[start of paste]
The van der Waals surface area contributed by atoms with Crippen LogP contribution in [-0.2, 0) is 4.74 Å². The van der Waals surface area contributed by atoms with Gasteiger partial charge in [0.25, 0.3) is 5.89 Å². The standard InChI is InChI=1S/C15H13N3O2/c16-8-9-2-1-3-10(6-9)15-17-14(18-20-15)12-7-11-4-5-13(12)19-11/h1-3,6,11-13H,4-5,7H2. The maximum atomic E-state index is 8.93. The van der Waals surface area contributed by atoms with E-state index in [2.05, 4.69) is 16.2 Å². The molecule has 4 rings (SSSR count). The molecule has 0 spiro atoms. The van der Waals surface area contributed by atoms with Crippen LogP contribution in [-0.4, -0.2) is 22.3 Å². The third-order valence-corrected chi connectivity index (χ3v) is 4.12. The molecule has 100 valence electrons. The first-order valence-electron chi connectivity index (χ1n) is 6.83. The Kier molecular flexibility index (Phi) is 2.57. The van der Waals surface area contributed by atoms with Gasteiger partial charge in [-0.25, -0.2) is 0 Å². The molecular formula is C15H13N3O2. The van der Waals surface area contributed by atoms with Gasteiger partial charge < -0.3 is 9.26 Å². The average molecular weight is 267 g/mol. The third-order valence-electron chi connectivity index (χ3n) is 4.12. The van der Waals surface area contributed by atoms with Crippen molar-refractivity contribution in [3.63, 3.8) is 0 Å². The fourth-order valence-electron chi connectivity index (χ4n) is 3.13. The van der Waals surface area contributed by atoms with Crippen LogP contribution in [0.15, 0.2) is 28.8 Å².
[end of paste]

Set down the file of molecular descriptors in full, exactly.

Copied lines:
The van der Waals surface area contributed by atoms with Crippen LogP contribution in [-0.2, 0) is 4.74 Å². The van der Waals surface area contributed by atoms with Gasteiger partial charge in [0.25, 0.3) is 5.89 Å². The standard InChI is InChI=1S/C15H13N3O2/c16-8-9-2-1-3-10(6-9)15-17-14(18-20-15)12-7-11-4-5-13(12)19-11/h1-3,6,11-13H,4-5,7H2. The maximum atomic E-state index is 8.93. The van der Waals surface area contributed by atoms with E-state index in [2.05, 4.69) is 16.2 Å². The molecule has 4 rings (SSSR count). The molecule has 0 spiro atoms. The van der Waals surface area contributed by atoms with Crippen LogP contribution in [-0.4, -0.2) is 22.3 Å². The third-order valence-corrected chi connectivity index (χ3v) is 4.12. The molecule has 100 valence electrons. The first-order valence-electron chi connectivity index (χ1n) is 6.83. The Kier molecular flexibility index (Phi) is 2.57. The van der Waals surface area contributed by atoms with Gasteiger partial charge in [-0.25, -0.2) is 0 Å². The molecular formula is C15H13N3O2. The van der Waals surface area contributed by atoms with Gasteiger partial charge < -0.3 is 9.26 Å². The average molecular weight is 267 g/mol. The third-order valence-electron chi connectivity index (χ3n) is 4.12. The van der Waals surface area contributed by atoms with Crippen molar-refractivity contribution in [3.63, 3.8) is 0 Å². The fourth-order valence-electron chi connectivity index (χ4n) is 3.13. The van der Waals surface area contributed by atoms with Crippen LogP contribution in [0.15, 0.2) is 28.8 Å².